As uncompromising and brutal as some of these films have been, nothing within New Australian Cinema so far could have prepared audiences last year for “Snowtown” (or “The Snowtown Murders” in the U.S.), the debut feature from director Justin Kurzel. The helmer started off as a designer for theater and film before heading to film school at the Victorian College of Arts. His graduation film, “Blue Tongue,” (which coincidentally shares its name with the production company, although Kurzel isn’t actually directly involved with them), about two teenagers and a lizard, saw him win the prize for Best Australian Short Film, and the project ended up selected for Critic’s Week at Cannes 2005. Since then, he mostly directed music videos for bands like The Vines and The Sleepy Jackson, but when Warp Films, the British company behind films like “Dead Man’s Shoes” and “Kill List,” opened an Australian offshoot, Kurzel was the first person they came to. The result was “Snowtown,” an unrelentingly bleak examination of the real-life Snowtown murders, where killer John Justin Bunting was responsible for a ring that led to the death of at least eleven victims in the 1990s. The killings took place near where Kurzel grew up, in Adelaide, and it’s clear from the finished film the extent to which the events haunt him, and there’s an extraordinary matter-of-fact feel to the movie, reminiscent of Gus Van Sant‘s more experimental work. It was one of the most unforgettable cinematic experiences of the last twelve months, and marked Kurzel as one of the most thrilling talents in world cinema right now. The director had been developing a feature film expanding on the themes of “Blue Tongue” at one point, but he’ll join Cate Blanchett and Mia Wasikowska, among others, as one of the directors of portmanteau picture “The Turning,” as well as writing a dark coming-of-age comedy set in the tennis world called “Ivan Lendly Never Learned To Borrow,” also with Warp Films. But it looks like his next feature will be his first step into Hollywood territory — he’s working on the John Le Carre adaptation “Our Kind of Traitor,” penned by “Drive” writer Hossein Amini, with production aiming to get underway soon, with Ralph Fiennes, Jessica Chastain and Mads Mikkelsen rumored to be taking the lead roles.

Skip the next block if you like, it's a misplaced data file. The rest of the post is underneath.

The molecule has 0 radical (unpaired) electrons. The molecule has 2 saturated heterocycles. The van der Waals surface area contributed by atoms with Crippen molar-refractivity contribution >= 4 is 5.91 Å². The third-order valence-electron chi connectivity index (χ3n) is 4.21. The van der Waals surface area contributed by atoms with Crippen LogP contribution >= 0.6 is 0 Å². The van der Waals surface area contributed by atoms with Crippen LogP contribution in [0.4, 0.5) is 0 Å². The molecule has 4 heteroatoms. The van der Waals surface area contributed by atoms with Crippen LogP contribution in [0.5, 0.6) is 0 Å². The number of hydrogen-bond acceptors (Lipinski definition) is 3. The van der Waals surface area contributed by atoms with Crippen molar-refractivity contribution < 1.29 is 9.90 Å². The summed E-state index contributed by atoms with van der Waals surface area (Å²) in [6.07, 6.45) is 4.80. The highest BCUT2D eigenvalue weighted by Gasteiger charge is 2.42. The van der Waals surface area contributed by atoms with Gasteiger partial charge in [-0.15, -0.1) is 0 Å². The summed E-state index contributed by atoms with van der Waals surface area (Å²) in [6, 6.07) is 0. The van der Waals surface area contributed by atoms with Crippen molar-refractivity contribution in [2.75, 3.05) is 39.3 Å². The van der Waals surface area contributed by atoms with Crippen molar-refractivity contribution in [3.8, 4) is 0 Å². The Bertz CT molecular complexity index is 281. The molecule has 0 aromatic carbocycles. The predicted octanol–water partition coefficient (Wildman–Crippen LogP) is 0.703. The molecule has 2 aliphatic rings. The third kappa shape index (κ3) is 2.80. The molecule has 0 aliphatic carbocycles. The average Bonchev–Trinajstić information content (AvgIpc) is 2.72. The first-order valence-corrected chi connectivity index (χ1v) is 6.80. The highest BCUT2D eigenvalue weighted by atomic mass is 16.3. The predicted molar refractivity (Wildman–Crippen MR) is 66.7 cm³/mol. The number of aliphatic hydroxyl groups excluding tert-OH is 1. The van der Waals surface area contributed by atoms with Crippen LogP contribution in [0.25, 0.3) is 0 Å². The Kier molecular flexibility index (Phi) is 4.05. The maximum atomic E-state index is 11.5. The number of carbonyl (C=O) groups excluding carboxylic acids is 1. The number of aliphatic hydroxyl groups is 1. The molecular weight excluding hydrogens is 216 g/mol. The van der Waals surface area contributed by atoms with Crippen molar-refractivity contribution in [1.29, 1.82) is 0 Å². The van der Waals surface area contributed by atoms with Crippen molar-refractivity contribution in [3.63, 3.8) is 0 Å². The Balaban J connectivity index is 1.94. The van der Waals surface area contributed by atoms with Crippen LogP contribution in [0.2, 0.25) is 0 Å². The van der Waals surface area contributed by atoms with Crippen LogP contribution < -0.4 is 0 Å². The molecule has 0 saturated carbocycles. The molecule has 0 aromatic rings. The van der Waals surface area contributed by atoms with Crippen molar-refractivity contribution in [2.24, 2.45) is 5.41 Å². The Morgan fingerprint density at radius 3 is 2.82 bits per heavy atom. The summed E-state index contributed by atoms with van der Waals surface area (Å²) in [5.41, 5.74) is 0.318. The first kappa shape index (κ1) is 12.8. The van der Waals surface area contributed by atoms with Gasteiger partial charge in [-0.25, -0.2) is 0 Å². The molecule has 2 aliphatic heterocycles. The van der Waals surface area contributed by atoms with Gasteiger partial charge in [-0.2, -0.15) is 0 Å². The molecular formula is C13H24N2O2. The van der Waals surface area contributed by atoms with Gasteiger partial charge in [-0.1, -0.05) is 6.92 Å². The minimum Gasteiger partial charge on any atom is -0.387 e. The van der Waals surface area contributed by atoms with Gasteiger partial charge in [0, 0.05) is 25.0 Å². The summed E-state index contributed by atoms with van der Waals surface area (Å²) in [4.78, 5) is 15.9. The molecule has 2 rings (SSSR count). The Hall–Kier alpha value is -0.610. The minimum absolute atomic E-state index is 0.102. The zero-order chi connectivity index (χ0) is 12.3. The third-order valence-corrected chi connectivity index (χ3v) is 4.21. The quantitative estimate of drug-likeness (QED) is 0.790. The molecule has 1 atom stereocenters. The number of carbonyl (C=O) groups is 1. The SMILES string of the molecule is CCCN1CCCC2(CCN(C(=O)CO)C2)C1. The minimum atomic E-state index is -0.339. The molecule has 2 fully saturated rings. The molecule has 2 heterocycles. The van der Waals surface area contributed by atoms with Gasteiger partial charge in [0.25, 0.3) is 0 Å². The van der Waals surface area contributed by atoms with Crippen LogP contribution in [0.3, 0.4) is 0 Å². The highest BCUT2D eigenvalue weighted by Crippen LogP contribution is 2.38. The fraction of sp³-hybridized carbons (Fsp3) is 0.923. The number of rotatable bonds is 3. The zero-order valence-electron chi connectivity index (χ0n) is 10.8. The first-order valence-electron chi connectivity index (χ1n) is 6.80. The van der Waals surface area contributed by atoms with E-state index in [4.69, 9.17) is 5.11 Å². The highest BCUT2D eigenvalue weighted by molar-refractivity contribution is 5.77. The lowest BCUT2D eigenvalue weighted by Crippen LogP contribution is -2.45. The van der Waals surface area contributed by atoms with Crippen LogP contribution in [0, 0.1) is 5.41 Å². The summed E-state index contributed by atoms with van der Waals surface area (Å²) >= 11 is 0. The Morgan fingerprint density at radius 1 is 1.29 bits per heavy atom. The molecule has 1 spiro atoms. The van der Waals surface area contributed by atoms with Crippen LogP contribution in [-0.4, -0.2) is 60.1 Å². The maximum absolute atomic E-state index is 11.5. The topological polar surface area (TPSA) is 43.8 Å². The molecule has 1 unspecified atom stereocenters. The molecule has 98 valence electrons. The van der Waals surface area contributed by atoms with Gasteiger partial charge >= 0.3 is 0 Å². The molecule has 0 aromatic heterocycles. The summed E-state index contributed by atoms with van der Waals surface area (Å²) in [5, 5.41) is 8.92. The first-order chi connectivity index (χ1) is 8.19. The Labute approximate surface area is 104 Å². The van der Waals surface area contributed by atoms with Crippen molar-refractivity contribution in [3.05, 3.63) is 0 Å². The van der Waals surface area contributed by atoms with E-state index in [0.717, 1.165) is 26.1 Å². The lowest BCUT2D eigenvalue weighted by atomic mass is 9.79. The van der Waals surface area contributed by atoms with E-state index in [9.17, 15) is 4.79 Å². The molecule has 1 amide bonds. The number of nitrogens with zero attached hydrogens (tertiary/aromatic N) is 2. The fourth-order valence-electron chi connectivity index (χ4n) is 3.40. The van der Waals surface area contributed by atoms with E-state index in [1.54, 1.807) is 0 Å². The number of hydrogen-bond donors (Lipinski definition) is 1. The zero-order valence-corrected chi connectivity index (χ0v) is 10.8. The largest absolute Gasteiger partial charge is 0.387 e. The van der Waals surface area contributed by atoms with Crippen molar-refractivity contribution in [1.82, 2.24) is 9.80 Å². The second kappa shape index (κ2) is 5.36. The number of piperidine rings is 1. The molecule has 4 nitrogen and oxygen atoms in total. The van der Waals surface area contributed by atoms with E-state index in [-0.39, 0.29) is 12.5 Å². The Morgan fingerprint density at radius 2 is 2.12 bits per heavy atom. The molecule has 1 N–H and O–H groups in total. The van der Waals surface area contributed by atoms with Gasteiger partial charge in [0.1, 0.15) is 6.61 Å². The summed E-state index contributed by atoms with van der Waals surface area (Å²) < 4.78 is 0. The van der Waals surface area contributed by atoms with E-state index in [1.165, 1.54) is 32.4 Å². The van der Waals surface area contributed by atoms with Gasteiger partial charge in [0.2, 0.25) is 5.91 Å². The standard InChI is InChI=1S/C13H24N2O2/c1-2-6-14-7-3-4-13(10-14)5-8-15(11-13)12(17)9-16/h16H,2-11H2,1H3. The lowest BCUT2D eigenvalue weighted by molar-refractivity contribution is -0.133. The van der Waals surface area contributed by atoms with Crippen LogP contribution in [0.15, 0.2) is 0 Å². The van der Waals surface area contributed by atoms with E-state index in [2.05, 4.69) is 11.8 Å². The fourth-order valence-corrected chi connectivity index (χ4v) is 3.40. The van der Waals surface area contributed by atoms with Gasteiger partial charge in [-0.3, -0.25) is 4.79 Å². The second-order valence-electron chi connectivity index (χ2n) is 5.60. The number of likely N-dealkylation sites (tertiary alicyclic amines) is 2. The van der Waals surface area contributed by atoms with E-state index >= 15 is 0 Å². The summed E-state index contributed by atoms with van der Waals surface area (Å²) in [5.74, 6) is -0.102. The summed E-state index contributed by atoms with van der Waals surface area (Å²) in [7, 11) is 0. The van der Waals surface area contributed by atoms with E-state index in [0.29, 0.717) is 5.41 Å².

One can certainly say that many of the films of this Australian New Wave are pretty testosterone fuelled; bloody, brutal crime pictures, for the most part, with women often absent or minimized (bar Jacki Weaver‘s Smurf in “Animal Kingdom.”), so it’s fortunate that this year saw the return of the much-missed Cate Shortland, with her second feature. Shortland graduated from film school with the Southern Star Award for the most promising student, and was behind a quartet of acclaimed shorts in the 1990s and early 2000s, in the shape of “Strap On Olympia, “Pentuphouse,” “Flower Girl” and “Joy.” From there, she went on to helm ten episodes of the cult Australian twentysomething soap “The Secret Life Of Us,” which helped introduce the world to Joel Edgerton, Sullivan Stapleton and “Fringe” star Anna Torv, among others, before getting her chance in the features world with 2004’s “Somersault.” Revolving around the complex realationship between a teenage girl and a sexually confused farmer’s son, the film was responsible for kick-starting the careers of both Abbie Cornish and “Avatar” lead Sam Worthington. And looking back at the film, it’s no wonder; it’s a lovely, delicate film with tremendous performances from the two leads (anyone who’s found Worthington’s Hollywood work wooden needs to take a look at this), beautifully lensed and scored. Premiering at Un Certain Regard at Cannes, it went on to win a record 13 awards (from 15 nominations) at the AFI Awards (the Australian equivalent of the Oscars) that year. Despite the success, the next few years saw Shortland return to the small screen, helming TV movie “The Silence” with Richard Roxburgh, and serving as a writer on the acclaimed miniseries “The Slap,” starring Melissa George and Sophie Okonedo. But fortunately, the start of this year saw her return to tthe feature world, and in an unexpected manner, with “Lore,” a German-language tale about the children of Nazi parents embarking on an epic journey as World War II comes to a close. Winning acclaim on the festival circuit (read our review here), and picking up top prizes at Locarno and Stockholm, the adaptation of Rachel Seiffert‘s novel has, fingers crossed, put Shortland right back on the map again, particularly with the film selected as Australia’s entry into the Best Foreign Language Oscar race, and Music Box Films releasing it in the U.S. in 2013.